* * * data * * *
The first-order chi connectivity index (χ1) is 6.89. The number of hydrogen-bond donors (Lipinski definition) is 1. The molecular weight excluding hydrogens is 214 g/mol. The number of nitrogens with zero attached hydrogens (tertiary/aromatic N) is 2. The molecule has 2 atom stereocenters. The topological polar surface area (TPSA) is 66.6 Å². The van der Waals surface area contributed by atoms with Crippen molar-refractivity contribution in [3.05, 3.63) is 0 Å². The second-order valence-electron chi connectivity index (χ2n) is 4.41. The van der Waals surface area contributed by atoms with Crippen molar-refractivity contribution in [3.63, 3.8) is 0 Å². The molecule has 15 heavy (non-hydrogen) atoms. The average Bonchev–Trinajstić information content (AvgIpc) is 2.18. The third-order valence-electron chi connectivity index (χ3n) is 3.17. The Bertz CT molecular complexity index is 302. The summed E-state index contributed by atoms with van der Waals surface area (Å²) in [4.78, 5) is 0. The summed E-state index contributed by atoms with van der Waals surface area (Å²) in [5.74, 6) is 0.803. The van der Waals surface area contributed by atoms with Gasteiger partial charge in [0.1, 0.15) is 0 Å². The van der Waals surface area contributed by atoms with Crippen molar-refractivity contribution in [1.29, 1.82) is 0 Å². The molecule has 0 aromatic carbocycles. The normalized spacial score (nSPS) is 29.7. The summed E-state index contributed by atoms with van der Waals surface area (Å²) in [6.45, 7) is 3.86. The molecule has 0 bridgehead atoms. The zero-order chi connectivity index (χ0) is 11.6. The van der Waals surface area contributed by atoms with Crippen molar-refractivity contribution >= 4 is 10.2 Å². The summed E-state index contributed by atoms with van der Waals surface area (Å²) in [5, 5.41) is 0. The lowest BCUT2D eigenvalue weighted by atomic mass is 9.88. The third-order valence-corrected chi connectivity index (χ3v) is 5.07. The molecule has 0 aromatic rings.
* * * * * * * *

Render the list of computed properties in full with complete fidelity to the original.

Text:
The first-order chi connectivity index (χ1) is 6.89. The number of hydrogen-bond donors (Lipinski definition) is 1. The molecular weight excluding hydrogens is 214 g/mol. The number of nitrogens with zero attached hydrogens (tertiary/aromatic N) is 2. The molecule has 2 atom stereocenters. The topological polar surface area (TPSA) is 66.6 Å². The van der Waals surface area contributed by atoms with Crippen molar-refractivity contribution in [3.05, 3.63) is 0 Å². The second-order valence-electron chi connectivity index (χ2n) is 4.41. The van der Waals surface area contributed by atoms with Crippen molar-refractivity contribution in [3.63, 3.8) is 0 Å². The molecule has 15 heavy (non-hydrogen) atoms. The average Bonchev–Trinajstić information content (AvgIpc) is 2.18. The third-order valence-electron chi connectivity index (χ3n) is 3.17. The Bertz CT molecular complexity index is 302. The summed E-state index contributed by atoms with van der Waals surface area (Å²) in [4.78, 5) is 0. The summed E-state index contributed by atoms with van der Waals surface area (Å²) in [5.74, 6) is 0.803. The van der Waals surface area contributed by atoms with Gasteiger partial charge in [0.1, 0.15) is 0 Å². The van der Waals surface area contributed by atoms with Crippen molar-refractivity contribution in [1.29, 1.82) is 0 Å². The molecule has 0 aromatic carbocycles. The normalized spacial score (nSPS) is 29.7. The summed E-state index contributed by atoms with van der Waals surface area (Å²) in [6.45, 7) is 3.86. The molecule has 0 bridgehead atoms. The zero-order chi connectivity index (χ0) is 11.6. The van der Waals surface area contributed by atoms with Crippen molar-refractivity contribution >= 4 is 10.2 Å². The summed E-state index contributed by atoms with van der Waals surface area (Å²) in [5, 5.41) is 0. The lowest BCUT2D eigenvalue weighted by atomic mass is 9.88. The third-order valence-corrected chi connectivity index (χ3v) is 5.07. The molecule has 0 aromatic rings.